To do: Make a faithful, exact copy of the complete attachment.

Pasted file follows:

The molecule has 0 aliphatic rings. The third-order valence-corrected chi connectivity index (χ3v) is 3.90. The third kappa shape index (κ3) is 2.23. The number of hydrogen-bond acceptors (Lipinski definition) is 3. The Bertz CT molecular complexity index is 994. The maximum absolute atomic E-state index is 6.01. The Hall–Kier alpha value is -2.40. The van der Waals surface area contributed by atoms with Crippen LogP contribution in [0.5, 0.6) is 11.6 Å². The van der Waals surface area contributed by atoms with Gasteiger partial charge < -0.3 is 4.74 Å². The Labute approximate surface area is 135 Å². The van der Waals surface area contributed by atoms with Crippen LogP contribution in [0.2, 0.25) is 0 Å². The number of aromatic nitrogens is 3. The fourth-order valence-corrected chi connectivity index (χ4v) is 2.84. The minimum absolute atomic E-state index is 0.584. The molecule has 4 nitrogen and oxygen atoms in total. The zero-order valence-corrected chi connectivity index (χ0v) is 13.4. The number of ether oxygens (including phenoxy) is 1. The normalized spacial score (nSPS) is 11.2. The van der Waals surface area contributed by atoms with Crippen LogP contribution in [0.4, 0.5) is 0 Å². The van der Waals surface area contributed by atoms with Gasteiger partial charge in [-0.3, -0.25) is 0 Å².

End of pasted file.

The molecule has 0 aliphatic rings. The third-order valence-corrected chi connectivity index (χ3v) is 3.90. The third kappa shape index (κ3) is 2.23. The number of hydrogen-bond acceptors (Lipinski definition) is 3. The Bertz CT molecular complexity index is 994. The maximum absolute atomic E-state index is 6.01. The Hall–Kier alpha value is -2.40. The van der Waals surface area contributed by atoms with Crippen LogP contribution in [0.5, 0.6) is 11.6 Å². The van der Waals surface area contributed by atoms with Gasteiger partial charge < -0.3 is 4.74 Å². The Labute approximate surface area is 135 Å². The van der Waals surface area contributed by atoms with Crippen LogP contribution in [0.2, 0.25) is 0 Å². The number of aromatic nitrogens is 3. The fourth-order valence-corrected chi connectivity index (χ4v) is 2.84. The minimum absolute atomic E-state index is 0.584. The molecule has 4 nitrogen and oxygen atoms in total. The zero-order valence-corrected chi connectivity index (χ0v) is 13.4. The number of ether oxygens (including phenoxy) is 1. The normalized spacial score (nSPS) is 11.2. The van der Waals surface area contributed by atoms with Crippen LogP contribution in [0.4, 0.5) is 0 Å². The van der Waals surface area contributed by atoms with Gasteiger partial charge in [-0.3, -0.25) is 0 Å².